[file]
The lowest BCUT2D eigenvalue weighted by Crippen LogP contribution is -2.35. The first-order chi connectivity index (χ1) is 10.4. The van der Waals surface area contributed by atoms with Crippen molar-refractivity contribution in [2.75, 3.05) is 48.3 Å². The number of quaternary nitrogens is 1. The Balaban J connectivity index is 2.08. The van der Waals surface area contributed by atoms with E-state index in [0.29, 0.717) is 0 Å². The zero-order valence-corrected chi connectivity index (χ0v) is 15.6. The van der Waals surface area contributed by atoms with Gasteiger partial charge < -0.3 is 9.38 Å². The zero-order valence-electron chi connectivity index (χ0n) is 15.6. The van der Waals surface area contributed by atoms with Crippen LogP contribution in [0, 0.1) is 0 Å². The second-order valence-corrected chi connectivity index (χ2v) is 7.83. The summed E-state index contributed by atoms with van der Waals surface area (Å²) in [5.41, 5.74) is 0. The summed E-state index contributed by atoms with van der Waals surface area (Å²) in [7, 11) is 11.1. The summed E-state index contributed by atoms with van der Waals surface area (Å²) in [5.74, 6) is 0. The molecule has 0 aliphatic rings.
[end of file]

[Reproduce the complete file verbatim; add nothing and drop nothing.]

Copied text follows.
The lowest BCUT2D eigenvalue weighted by Crippen LogP contribution is -2.35. The first-order chi connectivity index (χ1) is 10.4. The van der Waals surface area contributed by atoms with Crippen molar-refractivity contribution in [2.75, 3.05) is 48.3 Å². The number of quaternary nitrogens is 1. The Balaban J connectivity index is 2.08. The van der Waals surface area contributed by atoms with E-state index in [0.29, 0.717) is 0 Å². The zero-order valence-corrected chi connectivity index (χ0v) is 15.6. The van der Waals surface area contributed by atoms with Gasteiger partial charge < -0.3 is 9.38 Å². The zero-order valence-electron chi connectivity index (χ0n) is 15.6. The van der Waals surface area contributed by atoms with Crippen LogP contribution in [0, 0.1) is 0 Å². The second-order valence-corrected chi connectivity index (χ2v) is 7.83. The summed E-state index contributed by atoms with van der Waals surface area (Å²) in [5.41, 5.74) is 0. The summed E-state index contributed by atoms with van der Waals surface area (Å²) in [7, 11) is 11.1. The summed E-state index contributed by atoms with van der Waals surface area (Å²) in [5.74, 6) is 0. The molecule has 0 aliphatic rings.